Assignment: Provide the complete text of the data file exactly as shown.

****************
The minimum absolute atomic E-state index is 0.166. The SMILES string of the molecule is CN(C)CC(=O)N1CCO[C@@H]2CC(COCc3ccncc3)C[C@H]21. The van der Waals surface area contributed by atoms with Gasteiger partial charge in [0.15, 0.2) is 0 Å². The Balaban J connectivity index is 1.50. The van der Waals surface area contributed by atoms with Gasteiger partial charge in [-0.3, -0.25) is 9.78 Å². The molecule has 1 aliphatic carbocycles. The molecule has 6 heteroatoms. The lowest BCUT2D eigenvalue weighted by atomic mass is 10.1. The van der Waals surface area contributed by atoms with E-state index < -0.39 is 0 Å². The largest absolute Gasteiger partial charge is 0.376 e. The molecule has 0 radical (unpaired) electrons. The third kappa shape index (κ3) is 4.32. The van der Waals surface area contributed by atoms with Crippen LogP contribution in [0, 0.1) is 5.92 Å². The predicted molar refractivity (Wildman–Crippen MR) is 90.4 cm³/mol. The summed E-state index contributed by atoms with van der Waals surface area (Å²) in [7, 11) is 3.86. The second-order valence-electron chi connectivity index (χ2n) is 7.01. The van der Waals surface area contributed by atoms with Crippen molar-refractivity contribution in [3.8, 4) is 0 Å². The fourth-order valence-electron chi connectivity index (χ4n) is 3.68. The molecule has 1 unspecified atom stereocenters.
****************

The minimum absolute atomic E-state index is 0.166. The SMILES string of the molecule is CN(C)CC(=O)N1CCO[C@@H]2CC(COCc3ccncc3)C[C@H]21. The van der Waals surface area contributed by atoms with Gasteiger partial charge in [0.15, 0.2) is 0 Å². The Balaban J connectivity index is 1.50. The van der Waals surface area contributed by atoms with Gasteiger partial charge in [-0.3, -0.25) is 9.78 Å². The molecule has 1 aliphatic carbocycles. The molecule has 6 heteroatoms. The lowest BCUT2D eigenvalue weighted by atomic mass is 10.1. The van der Waals surface area contributed by atoms with E-state index < -0.39 is 0 Å². The largest absolute Gasteiger partial charge is 0.376 e. The molecule has 0 radical (unpaired) electrons. The third kappa shape index (κ3) is 4.32. The van der Waals surface area contributed by atoms with Crippen LogP contribution in [0, 0.1) is 5.92 Å². The predicted molar refractivity (Wildman–Crippen MR) is 90.4 cm³/mol. The summed E-state index contributed by atoms with van der Waals surface area (Å²) in [7, 11) is 3.86. The second-order valence-electron chi connectivity index (χ2n) is 7.01. The van der Waals surface area contributed by atoms with Crippen molar-refractivity contribution in [3.8, 4) is 0 Å². The fourth-order valence-electron chi connectivity index (χ4n) is 3.68. The molecule has 1 unspecified atom stereocenters.